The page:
Vital discoveries have been made and significant data obtained which could help form an overall picture on the raptor migration phenomenon in the Philippines:
The results of the month long studies at Batulaki and Cross at Sarangani (Autumn 2014) and Cape San Agustin, Davao Oriental, (Autumn 2013) were published at BirdingAsia, no.24, December 2015. This study confirms the passage of thousands of Chinese Sparrowhawks through Cape San Agustin, on Davao Oriental and Cross, Glan on Sarangani from September-October enroute to Indonesia. The migratory raptors presumably cross the seas through the Sarangani Strait.
The results of the first ever full season migration watch conducted at Pancian, Pagudpud, Ilocos Norte (Spring 2015) which have just been published at eBon.
At the 9th ARRCN Raptor Symposium at Chumphon, members of the club and the Philippine Eagle Foundation PEF made 6 paper and poster presentations on Philippine Raptors which was so far the biggest representation in any ARRCN Raptor symposium.
As the studies progressed and information flowed in, it was realized that a small group of hobbyists running around the breadth and depth of the country could not sustain the project’s viability.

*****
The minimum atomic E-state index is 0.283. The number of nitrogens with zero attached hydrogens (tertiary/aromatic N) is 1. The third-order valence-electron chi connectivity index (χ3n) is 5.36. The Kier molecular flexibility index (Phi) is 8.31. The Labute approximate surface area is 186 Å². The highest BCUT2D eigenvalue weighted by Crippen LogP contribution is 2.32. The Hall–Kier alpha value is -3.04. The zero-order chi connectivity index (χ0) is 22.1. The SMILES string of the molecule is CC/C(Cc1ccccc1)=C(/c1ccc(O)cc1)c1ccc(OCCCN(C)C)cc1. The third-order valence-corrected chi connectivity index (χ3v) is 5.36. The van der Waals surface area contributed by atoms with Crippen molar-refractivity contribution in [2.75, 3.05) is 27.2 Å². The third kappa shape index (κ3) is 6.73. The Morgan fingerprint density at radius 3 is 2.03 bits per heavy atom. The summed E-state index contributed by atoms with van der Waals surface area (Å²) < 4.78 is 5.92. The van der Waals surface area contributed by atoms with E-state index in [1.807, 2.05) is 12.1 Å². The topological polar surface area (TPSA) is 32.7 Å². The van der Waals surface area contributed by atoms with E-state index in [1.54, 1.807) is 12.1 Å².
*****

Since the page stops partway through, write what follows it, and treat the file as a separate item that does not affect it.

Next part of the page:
The upsurge of information and the immensity of information still to be obtained and the depth of its analysis require that more people be engaged. It was decided to encourage students and communities along the discovered flyways to be involved to carry on the studies.
Northern Luzon, The current area of study for spring migration
Northern Luzon has been known to be the jump off area for raptors leaving for their breeding areas in the Palearctic (Japan, China, etc) for spring (March, April).
The group’s early forays to the north resulted in the following initial discoveries:-
1) An important spring roosting area for Grey-faced Buzzards at Sanchez Mira, Cagayan Valley. (2013). Roosting areas are considered extremely important in raptor studies as they hold the secrets behind the species phenology.
2) A migratory flyway was traced westward from Sanchez Mira to Claveria to Sta Praxedes (all at Cagayan Province) and Pagudpud, Ilocos Norte. The first ever full season spring watch was conducted in 2015 on the obligatory spring converging flyway and lands-end at Pancian, Pagudpud, Ilocos Norte. (2013, 2015).